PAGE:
Lapeer County prosecutor issues warning to students
LAPEER COUNTY — The recent shooting deaths of four Oxford High School students continue to resonate throughout our neighboring communities.
In response, Lapeer County schools and law enforcement officials have been fully engaged in efforts to ensure the safety of students, teachers and staffs; while taking steps to minimize the chances of a similar occurrence in their districts.
Unfortunately, the tragedy has a spawned a small but disruptive number of threats being made by students in Lapeer County schools.
On Friday, Jan. 7, Lapeer County Prosecutor John Miller visited Almont High School, where he discussed the legal consequences for students who make threats on schools or individuals.
Speaking to three sections of students in grades 7-12, Miller warned of the potentially severe legal consequences for those making such threats; even if they were unfounded or intended to be a joke.
“We can no longer turn a blind eye or take these kinds of threats lightly anymore,” Miller said. “We no longer have that luxury.”
He said students need to consider not only possible criminal charges, but the long-term life consequences for their actions.
He pointed out that students charged with making false threats could find themselves ineligible to enlist in the U.S. military, or to attend certain colleges, universities or trade schools.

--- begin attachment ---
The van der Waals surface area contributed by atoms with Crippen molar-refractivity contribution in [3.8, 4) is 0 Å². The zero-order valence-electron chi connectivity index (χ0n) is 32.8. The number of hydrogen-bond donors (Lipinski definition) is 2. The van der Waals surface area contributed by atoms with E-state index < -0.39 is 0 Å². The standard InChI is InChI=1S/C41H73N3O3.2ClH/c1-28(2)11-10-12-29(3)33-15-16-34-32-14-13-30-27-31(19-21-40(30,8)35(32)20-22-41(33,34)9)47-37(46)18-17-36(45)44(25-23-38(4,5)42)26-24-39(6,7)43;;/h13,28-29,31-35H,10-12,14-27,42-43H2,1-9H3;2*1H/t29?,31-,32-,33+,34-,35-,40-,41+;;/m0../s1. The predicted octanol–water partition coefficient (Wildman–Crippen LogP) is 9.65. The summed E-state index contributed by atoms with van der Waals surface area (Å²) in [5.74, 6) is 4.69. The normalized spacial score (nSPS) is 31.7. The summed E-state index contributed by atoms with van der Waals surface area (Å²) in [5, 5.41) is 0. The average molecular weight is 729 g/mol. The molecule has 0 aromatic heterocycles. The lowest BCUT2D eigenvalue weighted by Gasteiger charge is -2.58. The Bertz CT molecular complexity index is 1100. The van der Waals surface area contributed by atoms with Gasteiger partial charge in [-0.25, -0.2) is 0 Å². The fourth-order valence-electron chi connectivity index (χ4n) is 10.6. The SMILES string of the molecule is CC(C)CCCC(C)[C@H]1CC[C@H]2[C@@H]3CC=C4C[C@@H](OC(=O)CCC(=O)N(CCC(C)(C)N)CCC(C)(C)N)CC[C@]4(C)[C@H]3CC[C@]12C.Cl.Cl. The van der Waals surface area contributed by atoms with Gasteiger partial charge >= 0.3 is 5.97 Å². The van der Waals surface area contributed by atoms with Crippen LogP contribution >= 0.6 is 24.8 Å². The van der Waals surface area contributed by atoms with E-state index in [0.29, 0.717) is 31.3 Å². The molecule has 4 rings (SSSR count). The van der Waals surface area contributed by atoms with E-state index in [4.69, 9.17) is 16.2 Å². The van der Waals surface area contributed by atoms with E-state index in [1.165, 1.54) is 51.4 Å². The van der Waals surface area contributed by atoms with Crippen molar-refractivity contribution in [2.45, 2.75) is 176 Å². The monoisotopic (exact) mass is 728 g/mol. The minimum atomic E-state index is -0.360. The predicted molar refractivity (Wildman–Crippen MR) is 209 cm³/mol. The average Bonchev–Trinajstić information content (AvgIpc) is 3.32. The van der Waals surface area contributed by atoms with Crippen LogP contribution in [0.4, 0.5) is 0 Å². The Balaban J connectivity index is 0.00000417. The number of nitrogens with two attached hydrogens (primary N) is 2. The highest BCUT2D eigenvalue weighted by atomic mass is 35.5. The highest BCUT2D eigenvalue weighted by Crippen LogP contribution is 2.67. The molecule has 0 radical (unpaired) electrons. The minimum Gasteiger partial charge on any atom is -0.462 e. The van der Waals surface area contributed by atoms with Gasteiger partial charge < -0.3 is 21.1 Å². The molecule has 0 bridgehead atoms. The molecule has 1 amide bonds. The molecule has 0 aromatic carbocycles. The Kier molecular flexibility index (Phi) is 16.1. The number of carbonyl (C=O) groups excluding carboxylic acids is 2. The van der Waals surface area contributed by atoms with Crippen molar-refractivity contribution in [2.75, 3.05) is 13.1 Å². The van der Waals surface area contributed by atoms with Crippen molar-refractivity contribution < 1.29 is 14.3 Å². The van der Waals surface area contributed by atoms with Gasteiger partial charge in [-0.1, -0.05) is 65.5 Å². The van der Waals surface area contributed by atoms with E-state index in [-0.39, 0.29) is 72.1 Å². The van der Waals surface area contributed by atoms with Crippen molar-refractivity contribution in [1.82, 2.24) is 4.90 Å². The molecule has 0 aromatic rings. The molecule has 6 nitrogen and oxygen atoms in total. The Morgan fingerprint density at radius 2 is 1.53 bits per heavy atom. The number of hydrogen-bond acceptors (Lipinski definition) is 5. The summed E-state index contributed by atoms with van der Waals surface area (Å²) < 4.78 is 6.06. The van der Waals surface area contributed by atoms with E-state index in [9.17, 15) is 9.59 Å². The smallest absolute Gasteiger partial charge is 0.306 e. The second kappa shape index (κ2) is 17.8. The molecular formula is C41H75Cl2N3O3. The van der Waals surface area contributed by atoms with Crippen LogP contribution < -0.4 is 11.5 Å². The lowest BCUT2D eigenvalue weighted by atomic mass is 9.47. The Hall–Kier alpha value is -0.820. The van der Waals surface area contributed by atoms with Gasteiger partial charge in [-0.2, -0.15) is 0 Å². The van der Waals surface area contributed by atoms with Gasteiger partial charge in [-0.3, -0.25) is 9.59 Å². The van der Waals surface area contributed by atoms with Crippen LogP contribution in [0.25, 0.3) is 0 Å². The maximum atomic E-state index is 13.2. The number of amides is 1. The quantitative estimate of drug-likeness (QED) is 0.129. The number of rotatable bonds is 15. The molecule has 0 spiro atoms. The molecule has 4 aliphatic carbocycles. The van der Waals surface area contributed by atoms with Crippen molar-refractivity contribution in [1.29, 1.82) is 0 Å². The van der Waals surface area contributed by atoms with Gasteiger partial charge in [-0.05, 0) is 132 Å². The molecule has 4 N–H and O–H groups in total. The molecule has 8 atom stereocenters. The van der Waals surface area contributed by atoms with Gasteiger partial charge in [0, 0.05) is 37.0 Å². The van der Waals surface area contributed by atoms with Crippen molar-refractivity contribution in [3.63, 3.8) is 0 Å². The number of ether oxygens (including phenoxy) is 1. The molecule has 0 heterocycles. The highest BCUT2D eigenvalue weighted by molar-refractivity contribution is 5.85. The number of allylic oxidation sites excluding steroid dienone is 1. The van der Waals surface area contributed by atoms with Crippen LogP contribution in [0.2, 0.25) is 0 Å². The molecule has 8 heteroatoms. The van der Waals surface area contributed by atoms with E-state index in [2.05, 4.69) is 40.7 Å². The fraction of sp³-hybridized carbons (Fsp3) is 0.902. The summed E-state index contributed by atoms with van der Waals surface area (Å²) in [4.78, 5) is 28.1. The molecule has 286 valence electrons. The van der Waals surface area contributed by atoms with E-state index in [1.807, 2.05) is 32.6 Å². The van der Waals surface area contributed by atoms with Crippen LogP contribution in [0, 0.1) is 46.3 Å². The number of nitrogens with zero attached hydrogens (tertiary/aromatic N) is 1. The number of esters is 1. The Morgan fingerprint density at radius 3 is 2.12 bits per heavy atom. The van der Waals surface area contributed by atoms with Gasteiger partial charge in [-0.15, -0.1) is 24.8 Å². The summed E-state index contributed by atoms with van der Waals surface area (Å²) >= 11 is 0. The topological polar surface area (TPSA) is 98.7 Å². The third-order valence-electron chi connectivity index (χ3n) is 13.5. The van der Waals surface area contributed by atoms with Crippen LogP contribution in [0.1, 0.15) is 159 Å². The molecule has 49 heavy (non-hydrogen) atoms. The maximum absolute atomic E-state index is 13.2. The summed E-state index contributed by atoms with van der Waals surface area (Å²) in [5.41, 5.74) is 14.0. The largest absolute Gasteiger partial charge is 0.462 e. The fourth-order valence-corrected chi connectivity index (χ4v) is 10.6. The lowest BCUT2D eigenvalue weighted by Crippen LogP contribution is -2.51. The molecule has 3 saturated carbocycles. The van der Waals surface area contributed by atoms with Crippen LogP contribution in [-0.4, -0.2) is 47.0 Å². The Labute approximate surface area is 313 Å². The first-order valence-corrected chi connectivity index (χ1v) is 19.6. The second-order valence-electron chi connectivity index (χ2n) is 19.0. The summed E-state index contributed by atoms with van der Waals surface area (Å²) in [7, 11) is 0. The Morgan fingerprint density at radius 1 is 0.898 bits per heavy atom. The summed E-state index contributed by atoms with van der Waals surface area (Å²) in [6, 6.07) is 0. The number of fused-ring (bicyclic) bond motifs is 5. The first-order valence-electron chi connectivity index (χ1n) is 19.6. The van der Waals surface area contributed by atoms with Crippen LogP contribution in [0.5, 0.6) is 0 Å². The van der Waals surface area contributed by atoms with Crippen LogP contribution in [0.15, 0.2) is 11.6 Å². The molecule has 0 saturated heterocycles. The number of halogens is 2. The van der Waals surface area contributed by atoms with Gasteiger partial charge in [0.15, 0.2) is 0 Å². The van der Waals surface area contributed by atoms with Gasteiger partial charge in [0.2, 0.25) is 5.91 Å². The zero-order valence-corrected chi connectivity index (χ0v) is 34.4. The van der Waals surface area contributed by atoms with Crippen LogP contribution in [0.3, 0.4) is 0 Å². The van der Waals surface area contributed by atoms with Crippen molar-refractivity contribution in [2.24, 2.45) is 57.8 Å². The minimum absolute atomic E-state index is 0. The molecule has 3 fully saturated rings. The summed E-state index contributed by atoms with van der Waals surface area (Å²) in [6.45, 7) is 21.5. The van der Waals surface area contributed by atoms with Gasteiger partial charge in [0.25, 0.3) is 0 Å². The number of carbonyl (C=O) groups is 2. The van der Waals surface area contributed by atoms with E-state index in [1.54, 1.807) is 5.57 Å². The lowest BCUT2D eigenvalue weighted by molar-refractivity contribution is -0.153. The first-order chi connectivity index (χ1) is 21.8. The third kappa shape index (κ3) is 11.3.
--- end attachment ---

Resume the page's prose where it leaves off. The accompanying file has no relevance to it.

“Whether you’re charged with just a misdemeanor or a felony, these behaviors are being treated very seriously by law enforcement and in the courts.”
Miller pointed out that even minor and/or seemingly benign threats are being taken very seriously, and could end up on a student’s permanent record.
“You can compromise your futures if you make a false report,” Miller said. “Anything you post on social media is accessible to police. Whether it’s just a text, a phone message, a photo, or something you said or wrote, it can all be tracked to your actual computer or device.”
He added that should a threat be investigated by police, every social media provider will be notified and must and will cooperate with law enforcement.
“Be aware that you are not smarter than the police,” he stressed.
Miller reminded the students that they have a responsibility to help protect the safety of themselves and others should they have knowledge of a potential threat.
He urged students who hear or see something suspicious online or in their phone messages, to immediately share their concerns and knowledge with a teacher, a parent, the school enforcement officer, or other responsible adult.
Almont Schools Supt. Dr. William Kalmar said Miller’s visit to Almont High School was not in response to false threats having been made by any Almont students.
“The Prosecutor was not here as a response to any specific false threat,” Kalmar said. “He is giving presentations at every school district in the county.
“We really appreciate the time he took to speak to our kids,” Kalmar continued. “That being said, our administration and Police Liaison Officer (Amanda Manning) have spent an inordinate amount of time running down internet hoaxes, social media posts and rumors after the Oxford shootings.
“We have had some students disciplined for their behavior in these matters,” Kalmar said. “But at no time were our students in jeopardy of harm.”